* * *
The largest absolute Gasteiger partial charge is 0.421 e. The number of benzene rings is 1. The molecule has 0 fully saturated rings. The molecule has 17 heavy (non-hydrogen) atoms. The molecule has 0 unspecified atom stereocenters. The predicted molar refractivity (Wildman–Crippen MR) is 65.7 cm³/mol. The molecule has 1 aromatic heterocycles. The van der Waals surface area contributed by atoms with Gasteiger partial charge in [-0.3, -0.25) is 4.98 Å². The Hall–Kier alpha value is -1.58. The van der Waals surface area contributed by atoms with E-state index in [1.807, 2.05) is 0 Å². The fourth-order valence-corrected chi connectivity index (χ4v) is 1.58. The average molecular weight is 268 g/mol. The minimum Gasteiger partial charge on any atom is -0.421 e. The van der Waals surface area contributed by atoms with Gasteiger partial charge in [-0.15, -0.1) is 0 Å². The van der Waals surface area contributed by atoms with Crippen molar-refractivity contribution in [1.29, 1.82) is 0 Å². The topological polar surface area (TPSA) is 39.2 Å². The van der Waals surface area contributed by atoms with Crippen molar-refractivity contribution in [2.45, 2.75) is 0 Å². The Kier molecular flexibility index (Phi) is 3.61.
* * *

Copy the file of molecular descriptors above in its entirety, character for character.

The largest absolute Gasteiger partial charge is 0.421 e. The number of benzene rings is 1. The molecule has 0 fully saturated rings. The molecule has 17 heavy (non-hydrogen) atoms. The molecule has 0 unspecified atom stereocenters. The predicted molar refractivity (Wildman–Crippen MR) is 65.7 cm³/mol. The molecule has 1 aromatic heterocycles. The van der Waals surface area contributed by atoms with Gasteiger partial charge in [-0.3, -0.25) is 4.98 Å². The Hall–Kier alpha value is -1.58. The van der Waals surface area contributed by atoms with E-state index in [1.807, 2.05) is 0 Å². The fourth-order valence-corrected chi connectivity index (χ4v) is 1.58. The average molecular weight is 268 g/mol. The minimum Gasteiger partial charge on any atom is -0.421 e. The van der Waals surface area contributed by atoms with Gasteiger partial charge in [-0.15, -0.1) is 0 Å². The van der Waals surface area contributed by atoms with Crippen molar-refractivity contribution in [1.29, 1.82) is 0 Å². The topological polar surface area (TPSA) is 39.2 Å². The van der Waals surface area contributed by atoms with Crippen molar-refractivity contribution in [2.45, 2.75) is 0 Å². The Kier molecular flexibility index (Phi) is 3.61.